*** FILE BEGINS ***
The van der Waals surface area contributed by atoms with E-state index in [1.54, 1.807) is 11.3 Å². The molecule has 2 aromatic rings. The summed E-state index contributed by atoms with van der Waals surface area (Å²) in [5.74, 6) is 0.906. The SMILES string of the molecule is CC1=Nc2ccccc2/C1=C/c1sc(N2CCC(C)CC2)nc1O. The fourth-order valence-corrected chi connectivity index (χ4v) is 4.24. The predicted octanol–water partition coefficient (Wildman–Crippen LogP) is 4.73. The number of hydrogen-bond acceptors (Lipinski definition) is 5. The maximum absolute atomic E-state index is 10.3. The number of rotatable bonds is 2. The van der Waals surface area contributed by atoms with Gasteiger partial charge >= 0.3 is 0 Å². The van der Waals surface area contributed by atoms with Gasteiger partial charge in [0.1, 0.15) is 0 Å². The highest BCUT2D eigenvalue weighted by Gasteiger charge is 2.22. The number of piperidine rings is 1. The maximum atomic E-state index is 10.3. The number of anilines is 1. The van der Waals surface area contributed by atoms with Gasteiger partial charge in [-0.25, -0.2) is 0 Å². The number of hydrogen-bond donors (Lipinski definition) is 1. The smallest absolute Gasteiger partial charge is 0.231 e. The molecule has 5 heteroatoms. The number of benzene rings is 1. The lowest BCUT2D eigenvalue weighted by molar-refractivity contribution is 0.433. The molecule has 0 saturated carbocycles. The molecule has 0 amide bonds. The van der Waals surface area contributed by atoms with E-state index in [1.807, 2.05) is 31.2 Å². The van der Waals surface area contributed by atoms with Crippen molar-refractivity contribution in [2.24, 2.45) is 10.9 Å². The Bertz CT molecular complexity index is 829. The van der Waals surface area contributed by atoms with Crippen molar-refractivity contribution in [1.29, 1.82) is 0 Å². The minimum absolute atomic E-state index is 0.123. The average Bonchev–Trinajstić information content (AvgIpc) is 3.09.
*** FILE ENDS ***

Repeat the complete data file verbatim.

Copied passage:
The van der Waals surface area contributed by atoms with E-state index in [1.54, 1.807) is 11.3 Å². The molecule has 2 aromatic rings. The summed E-state index contributed by atoms with van der Waals surface area (Å²) in [5.74, 6) is 0.906. The SMILES string of the molecule is CC1=Nc2ccccc2/C1=C/c1sc(N2CCC(C)CC2)nc1O. The fourth-order valence-corrected chi connectivity index (χ4v) is 4.24. The predicted octanol–water partition coefficient (Wildman–Crippen LogP) is 4.73. The number of hydrogen-bond acceptors (Lipinski definition) is 5. The maximum absolute atomic E-state index is 10.3. The number of rotatable bonds is 2. The van der Waals surface area contributed by atoms with Gasteiger partial charge >= 0.3 is 0 Å². The van der Waals surface area contributed by atoms with Gasteiger partial charge in [0.1, 0.15) is 0 Å². The highest BCUT2D eigenvalue weighted by Gasteiger charge is 2.22. The number of piperidine rings is 1. The maximum atomic E-state index is 10.3. The number of anilines is 1. The van der Waals surface area contributed by atoms with Gasteiger partial charge in [-0.25, -0.2) is 0 Å². The number of hydrogen-bond donors (Lipinski definition) is 1. The smallest absolute Gasteiger partial charge is 0.231 e. The molecule has 5 heteroatoms. The number of benzene rings is 1. The lowest BCUT2D eigenvalue weighted by molar-refractivity contribution is 0.433. The molecule has 0 saturated carbocycles. The molecule has 0 amide bonds. The van der Waals surface area contributed by atoms with E-state index in [1.807, 2.05) is 31.2 Å². The van der Waals surface area contributed by atoms with Crippen molar-refractivity contribution in [2.24, 2.45) is 10.9 Å². The Bertz CT molecular complexity index is 829. The van der Waals surface area contributed by atoms with Crippen molar-refractivity contribution in [1.29, 1.82) is 0 Å². The minimum absolute atomic E-state index is 0.123. The average Bonchev–Trinajstić information content (AvgIpc) is 3.09.